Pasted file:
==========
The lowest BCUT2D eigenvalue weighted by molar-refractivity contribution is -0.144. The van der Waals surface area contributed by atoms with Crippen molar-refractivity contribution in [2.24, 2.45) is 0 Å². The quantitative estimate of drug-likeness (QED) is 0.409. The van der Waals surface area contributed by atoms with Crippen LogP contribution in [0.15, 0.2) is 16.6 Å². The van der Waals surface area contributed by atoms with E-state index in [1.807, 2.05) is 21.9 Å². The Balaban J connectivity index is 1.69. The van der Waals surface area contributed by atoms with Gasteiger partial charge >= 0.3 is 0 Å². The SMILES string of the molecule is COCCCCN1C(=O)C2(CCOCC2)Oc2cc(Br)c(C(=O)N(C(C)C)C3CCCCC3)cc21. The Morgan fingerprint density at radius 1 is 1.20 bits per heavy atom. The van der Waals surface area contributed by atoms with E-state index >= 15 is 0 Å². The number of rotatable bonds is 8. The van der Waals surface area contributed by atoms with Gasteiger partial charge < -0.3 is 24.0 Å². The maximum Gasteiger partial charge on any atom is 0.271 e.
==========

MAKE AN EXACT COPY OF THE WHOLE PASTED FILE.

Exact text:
The lowest BCUT2D eigenvalue weighted by molar-refractivity contribution is -0.144. The van der Waals surface area contributed by atoms with Crippen molar-refractivity contribution in [2.24, 2.45) is 0 Å². The quantitative estimate of drug-likeness (QED) is 0.409. The van der Waals surface area contributed by atoms with Crippen LogP contribution in [0.15, 0.2) is 16.6 Å². The van der Waals surface area contributed by atoms with E-state index in [1.807, 2.05) is 21.9 Å². The Balaban J connectivity index is 1.69. The van der Waals surface area contributed by atoms with Gasteiger partial charge >= 0.3 is 0 Å². The SMILES string of the molecule is COCCCCN1C(=O)C2(CCOCC2)Oc2cc(Br)c(C(=O)N(C(C)C)C3CCCCC3)cc21. The Morgan fingerprint density at radius 1 is 1.20 bits per heavy atom. The van der Waals surface area contributed by atoms with E-state index >= 15 is 0 Å². The number of rotatable bonds is 8. The van der Waals surface area contributed by atoms with Gasteiger partial charge < -0.3 is 24.0 Å². The maximum Gasteiger partial charge on any atom is 0.271 e.